The first step in clearing your state is being honest about your failings. That may sound like I’m encouraging you to dwell in the past, but nothing could be further from the truth. Admitting our sin is simply a first step. As 1 John 1:9 says, “If we confess our sins, he is faithful and just and will forgive us our sins and purify us from all unrighteousness.” That’s a big if there at the beginning, one we’d be well-advised to heed.

Embrace His forgiveness.

I was recently asked if there was an aha moment for me in my marriage — that moment when I let go of my past baggage (as awful as it was) and embraced a different future for my marriage. For me, it was finally, fully understanding this passage:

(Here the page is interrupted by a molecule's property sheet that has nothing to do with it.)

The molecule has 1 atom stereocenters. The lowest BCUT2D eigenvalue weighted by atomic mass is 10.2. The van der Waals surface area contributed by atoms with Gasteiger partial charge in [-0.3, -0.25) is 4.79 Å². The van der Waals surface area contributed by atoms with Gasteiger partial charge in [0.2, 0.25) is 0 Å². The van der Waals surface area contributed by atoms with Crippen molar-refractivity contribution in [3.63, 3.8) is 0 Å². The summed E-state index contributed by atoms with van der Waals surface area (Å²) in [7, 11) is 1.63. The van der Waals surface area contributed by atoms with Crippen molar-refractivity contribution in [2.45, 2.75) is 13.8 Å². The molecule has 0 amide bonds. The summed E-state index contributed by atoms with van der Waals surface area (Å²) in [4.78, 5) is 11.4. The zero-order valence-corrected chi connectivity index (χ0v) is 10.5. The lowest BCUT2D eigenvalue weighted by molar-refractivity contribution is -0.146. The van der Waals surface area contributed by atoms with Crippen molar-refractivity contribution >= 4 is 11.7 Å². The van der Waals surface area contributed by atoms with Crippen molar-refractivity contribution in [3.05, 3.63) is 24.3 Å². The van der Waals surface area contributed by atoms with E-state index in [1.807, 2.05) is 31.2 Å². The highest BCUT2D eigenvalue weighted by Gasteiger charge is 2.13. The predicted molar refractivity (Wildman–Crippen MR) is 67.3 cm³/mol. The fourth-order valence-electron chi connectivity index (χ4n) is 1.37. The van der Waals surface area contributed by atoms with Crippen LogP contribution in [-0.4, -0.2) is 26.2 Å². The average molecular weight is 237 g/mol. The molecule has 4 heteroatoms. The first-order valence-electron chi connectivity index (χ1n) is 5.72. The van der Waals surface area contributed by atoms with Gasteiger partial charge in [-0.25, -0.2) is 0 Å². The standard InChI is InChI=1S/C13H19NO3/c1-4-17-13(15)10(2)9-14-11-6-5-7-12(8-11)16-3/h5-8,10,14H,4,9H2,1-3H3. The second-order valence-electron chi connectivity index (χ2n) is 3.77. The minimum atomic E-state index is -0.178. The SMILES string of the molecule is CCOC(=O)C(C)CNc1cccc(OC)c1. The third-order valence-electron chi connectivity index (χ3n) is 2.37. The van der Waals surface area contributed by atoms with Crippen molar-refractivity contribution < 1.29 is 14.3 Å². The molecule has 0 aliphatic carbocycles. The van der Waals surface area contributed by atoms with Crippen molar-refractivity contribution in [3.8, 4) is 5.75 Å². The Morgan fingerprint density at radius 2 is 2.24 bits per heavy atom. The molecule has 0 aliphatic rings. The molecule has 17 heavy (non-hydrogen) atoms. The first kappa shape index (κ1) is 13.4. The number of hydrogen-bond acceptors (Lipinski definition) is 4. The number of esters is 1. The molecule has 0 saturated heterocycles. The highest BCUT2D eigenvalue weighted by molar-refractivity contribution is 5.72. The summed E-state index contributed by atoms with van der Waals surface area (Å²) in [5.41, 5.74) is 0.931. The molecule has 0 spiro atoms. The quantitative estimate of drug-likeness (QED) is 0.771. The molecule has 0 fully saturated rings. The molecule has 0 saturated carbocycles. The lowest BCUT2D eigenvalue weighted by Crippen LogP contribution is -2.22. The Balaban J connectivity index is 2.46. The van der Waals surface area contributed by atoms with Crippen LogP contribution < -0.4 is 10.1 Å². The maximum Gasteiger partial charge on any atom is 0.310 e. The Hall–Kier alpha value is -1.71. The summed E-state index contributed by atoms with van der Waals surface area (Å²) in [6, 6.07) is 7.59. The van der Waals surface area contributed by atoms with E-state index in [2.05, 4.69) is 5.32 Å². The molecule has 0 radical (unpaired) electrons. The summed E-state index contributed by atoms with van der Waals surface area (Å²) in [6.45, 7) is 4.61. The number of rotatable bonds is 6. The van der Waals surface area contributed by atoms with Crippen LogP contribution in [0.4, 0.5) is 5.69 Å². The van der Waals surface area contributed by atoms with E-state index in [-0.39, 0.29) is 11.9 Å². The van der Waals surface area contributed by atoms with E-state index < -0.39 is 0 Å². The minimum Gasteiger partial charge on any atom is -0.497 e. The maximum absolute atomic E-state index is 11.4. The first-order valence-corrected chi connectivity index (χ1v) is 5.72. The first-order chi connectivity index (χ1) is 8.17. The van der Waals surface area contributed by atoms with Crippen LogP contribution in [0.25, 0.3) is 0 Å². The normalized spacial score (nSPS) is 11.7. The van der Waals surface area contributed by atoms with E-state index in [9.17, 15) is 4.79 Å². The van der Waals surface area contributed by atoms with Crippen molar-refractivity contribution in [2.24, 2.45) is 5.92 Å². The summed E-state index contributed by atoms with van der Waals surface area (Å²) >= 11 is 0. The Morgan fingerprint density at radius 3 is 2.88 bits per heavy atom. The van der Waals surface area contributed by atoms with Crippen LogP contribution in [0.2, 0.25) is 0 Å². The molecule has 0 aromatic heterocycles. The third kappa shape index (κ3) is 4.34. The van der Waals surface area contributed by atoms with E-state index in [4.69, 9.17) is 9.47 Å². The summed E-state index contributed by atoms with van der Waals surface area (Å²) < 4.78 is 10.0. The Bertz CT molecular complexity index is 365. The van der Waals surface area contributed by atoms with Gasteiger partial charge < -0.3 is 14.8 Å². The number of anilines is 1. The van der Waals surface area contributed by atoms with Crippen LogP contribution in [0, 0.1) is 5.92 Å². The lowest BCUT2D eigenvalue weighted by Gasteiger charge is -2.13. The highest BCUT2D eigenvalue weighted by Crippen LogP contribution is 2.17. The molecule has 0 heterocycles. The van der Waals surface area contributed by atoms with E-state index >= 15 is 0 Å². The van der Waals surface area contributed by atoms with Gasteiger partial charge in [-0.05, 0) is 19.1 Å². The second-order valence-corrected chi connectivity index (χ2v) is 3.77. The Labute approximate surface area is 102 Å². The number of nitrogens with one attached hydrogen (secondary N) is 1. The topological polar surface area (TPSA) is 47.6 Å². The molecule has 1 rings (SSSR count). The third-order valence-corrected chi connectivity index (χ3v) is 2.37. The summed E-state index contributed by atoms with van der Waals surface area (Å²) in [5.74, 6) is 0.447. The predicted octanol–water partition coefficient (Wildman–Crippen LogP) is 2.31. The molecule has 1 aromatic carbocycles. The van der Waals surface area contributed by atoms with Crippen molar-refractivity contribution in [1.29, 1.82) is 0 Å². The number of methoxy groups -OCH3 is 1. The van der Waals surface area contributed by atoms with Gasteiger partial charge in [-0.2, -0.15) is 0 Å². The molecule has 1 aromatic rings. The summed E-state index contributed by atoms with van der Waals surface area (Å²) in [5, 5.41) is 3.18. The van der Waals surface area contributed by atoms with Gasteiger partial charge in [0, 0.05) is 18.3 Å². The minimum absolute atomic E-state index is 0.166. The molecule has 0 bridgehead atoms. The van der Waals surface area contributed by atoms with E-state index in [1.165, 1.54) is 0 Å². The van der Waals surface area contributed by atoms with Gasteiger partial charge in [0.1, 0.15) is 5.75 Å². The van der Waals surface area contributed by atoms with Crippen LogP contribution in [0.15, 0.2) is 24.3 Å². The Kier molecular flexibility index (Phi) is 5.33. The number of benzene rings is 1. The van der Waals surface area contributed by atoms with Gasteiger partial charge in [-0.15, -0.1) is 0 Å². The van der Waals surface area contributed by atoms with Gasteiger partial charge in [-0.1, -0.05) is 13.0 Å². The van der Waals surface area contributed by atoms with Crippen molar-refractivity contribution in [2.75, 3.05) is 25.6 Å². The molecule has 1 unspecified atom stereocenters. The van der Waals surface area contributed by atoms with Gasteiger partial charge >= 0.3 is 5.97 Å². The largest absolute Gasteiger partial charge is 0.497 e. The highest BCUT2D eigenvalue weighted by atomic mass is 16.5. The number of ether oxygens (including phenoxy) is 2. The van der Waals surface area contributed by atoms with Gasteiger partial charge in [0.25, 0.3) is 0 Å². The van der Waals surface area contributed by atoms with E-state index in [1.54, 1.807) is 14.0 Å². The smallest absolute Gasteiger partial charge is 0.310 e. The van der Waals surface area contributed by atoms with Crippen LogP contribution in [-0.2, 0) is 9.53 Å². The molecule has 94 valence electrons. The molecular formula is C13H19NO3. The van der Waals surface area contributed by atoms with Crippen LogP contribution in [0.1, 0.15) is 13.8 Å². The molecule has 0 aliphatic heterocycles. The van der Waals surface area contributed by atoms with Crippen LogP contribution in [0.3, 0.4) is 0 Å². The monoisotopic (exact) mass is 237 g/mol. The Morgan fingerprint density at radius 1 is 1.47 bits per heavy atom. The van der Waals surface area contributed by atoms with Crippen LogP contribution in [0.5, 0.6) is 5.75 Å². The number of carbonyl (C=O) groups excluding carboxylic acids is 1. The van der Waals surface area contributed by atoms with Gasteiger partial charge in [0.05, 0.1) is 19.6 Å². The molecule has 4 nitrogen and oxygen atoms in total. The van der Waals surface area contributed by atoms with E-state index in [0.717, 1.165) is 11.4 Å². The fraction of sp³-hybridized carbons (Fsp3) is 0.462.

Or do you not know that wrongdoers will not inherit the kingdom of God? Do not be deceived: Neither the sexually immoral nor idolaters nor adulterers nor men who have sex with men, nor thieves nor the greedy nor drunkards nor slanderers nor swindlers will inherit the kingdom of God. And that is what some of you were. But you were washed, you were sanctified, you were justified in the name of the Lord Jesus Christ and by the Spirit of our God (1 Corinthians 6:9-11).

Ah, the beauty of that past tense. The sexually immoral is what I was, but I also was washed, sanctified, and justified in Christ Jesus. Believe it, cling to it, embrace His forgiveness.

Identify your baggage.

Be honest about what messages and concerns you’ve brought into your marriage based on your past. Much of what we think about ourselves, our husbands, and our sexuality can be tainted by our prior sexual experiences. What errors in thinking and behavior have you adopted based on your previous sexual choices and how you were treated by those other men?